Experiencing the shock of the possible in uncertain times…

SiG Note: This article is cross-posted from MaRS Discovery District, with permission from the authors. 

Indeed these are uncertain times that we live in… — Stephen Huddart

Speaking to an over-200-person audience at MaRS Discovery District on November 24, Stephen Huddart, President and CEO of the J.W. McConnell Family Foundation, challenged the growing contemporary narrative that our future is bleak and looming ahead with daunting uncertainty.

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Reminding us of a long history of Canadian precedents for testing systems-level innovation, and of the new big experiments underway today, Stephen invited us to experience the shock of the possible (a term coined by Eric Young).

It’s a shock catalyzed by the deepening of strategic philanthropy, as the philanthropic sector reorganizes itself to collaboratively address the complex issues of today with new and unusual partnerships.

In particular, foundations are becoming leading participants in systems change efforts, accessing new tools and—in support of their grantees—exploring cross-sector partnerships that scaffold up the possibility of new systems.

In his MaRS Global Leadership and Inspiring Action for Social Impact talk, Stephen exemplified the sector’s new direction with key initiatives from the J.W. McConnell Family Foundation and beyond, elucidating the radical shift in how we do good that is fostering new possible futures for Canada.

Philanthropy for Uncertain Times: Social Innovation and Systemic Change – MaRS Global Leadership from MaRS Discovery District on Vimeo.

New tools enabling systems change

A new series of mindsets and tools is reframing how foundations approach their entire cycle of work, from funding to programming to endowment management, facilitating an accelerating shift toward systems change aspirations.

Stephen referred to this collection of tools as the “Social Five.” These rapidly developing new tools are enhancing our capacity to nurture social change at scale and transform the systems that, if left alone, are otherwise on track to dramatically underperform for communities and Canada.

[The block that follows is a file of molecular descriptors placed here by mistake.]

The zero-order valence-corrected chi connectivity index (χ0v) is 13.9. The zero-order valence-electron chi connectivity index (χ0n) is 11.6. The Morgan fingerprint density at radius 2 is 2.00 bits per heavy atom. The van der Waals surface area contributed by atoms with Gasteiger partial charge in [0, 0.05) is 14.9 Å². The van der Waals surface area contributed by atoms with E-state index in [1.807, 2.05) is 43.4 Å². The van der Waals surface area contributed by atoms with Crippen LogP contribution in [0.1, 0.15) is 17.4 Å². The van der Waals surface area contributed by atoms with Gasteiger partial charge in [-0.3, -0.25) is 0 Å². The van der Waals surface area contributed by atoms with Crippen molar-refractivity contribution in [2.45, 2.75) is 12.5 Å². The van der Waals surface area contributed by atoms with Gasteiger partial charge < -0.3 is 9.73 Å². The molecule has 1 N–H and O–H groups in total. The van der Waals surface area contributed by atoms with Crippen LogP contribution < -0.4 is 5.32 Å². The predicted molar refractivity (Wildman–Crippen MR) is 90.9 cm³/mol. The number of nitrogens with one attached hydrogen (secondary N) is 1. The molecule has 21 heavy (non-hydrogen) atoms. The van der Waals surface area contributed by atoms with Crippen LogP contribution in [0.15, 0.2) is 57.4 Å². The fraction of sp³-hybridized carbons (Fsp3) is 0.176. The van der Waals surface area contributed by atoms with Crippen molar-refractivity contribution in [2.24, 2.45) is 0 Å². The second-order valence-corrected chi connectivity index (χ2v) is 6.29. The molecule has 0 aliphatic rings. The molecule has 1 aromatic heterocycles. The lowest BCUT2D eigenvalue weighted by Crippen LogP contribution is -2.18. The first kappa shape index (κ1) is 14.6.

Screen Shot 2014-12-08 at 10.17.36 AMThe Social Five consist of:

While individually significant, the full potential of the Social Five lies in their integration as a web of interconnected action, cumulating in a vibrant ecosystem of mutually supportive markets that collectively enhance our capability to collaborate toward systems change.

MaRS was celebrated in Stephen’s talk as a strong institutional example of seeding and nourishing the integration of these tools to enhance the capacity of others. Starting with MaRS’ and Social Innovation Generation’s 2010 collaboration on the Canadian Task Force on Social Finance, which advanced the field of social finance in Canada, MaRS has become a hub of convergent social innovation, with the MaRS Centre for Impact Investing fostering the social finance and B Corp markets in Canada; SiG@MaRS nurturing social entrepreneurship in Ontario and beyond; and the MaRS Solutions Lab leading the uptake of social lab processes by a broad range of cross-sectoral stakeholders in Canada.

In other words, MaRS works to support the integration of the Social Five—including social technologies, pathways to scale and, broadly, social innovation—into a thriving ecosystem of breakthrough opportunities for systems change.

Philanthropy’s big experiments to solve complex problems

15698113727_a24108f35b_z‘An ecosystem of breakthrough opportunities for systems change’ broadly describes one approach influencing the philanthropic sector’s reorganization.